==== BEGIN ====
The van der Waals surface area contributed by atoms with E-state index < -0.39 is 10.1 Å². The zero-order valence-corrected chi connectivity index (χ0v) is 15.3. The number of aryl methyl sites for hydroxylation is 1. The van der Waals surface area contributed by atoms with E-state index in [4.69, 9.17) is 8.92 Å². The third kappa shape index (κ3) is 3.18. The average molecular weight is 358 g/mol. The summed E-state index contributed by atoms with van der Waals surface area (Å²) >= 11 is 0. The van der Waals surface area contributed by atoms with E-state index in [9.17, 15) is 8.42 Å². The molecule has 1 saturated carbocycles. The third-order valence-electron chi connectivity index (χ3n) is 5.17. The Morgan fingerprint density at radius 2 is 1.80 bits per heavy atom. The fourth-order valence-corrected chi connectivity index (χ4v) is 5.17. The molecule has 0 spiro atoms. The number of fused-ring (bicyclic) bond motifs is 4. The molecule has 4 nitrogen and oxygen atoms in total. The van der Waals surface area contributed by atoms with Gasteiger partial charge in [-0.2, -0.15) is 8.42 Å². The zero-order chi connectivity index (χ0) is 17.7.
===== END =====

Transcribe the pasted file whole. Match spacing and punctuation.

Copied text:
The van der Waals surface area contributed by atoms with E-state index < -0.39 is 10.1 Å². The zero-order valence-corrected chi connectivity index (χ0v) is 15.3. The number of aryl methyl sites for hydroxylation is 1. The van der Waals surface area contributed by atoms with E-state index in [4.69, 9.17) is 8.92 Å². The third kappa shape index (κ3) is 3.18. The average molecular weight is 358 g/mol. The summed E-state index contributed by atoms with van der Waals surface area (Å²) >= 11 is 0. The van der Waals surface area contributed by atoms with E-state index in [9.17, 15) is 8.42 Å². The molecule has 1 saturated carbocycles. The third-order valence-electron chi connectivity index (χ3n) is 5.17. The Morgan fingerprint density at radius 2 is 1.80 bits per heavy atom. The fourth-order valence-corrected chi connectivity index (χ4v) is 5.17. The molecule has 0 spiro atoms. The number of fused-ring (bicyclic) bond motifs is 4. The molecule has 4 nitrogen and oxygen atoms in total. The van der Waals surface area contributed by atoms with Gasteiger partial charge in [-0.2, -0.15) is 8.42 Å². The zero-order chi connectivity index (χ0) is 17.7.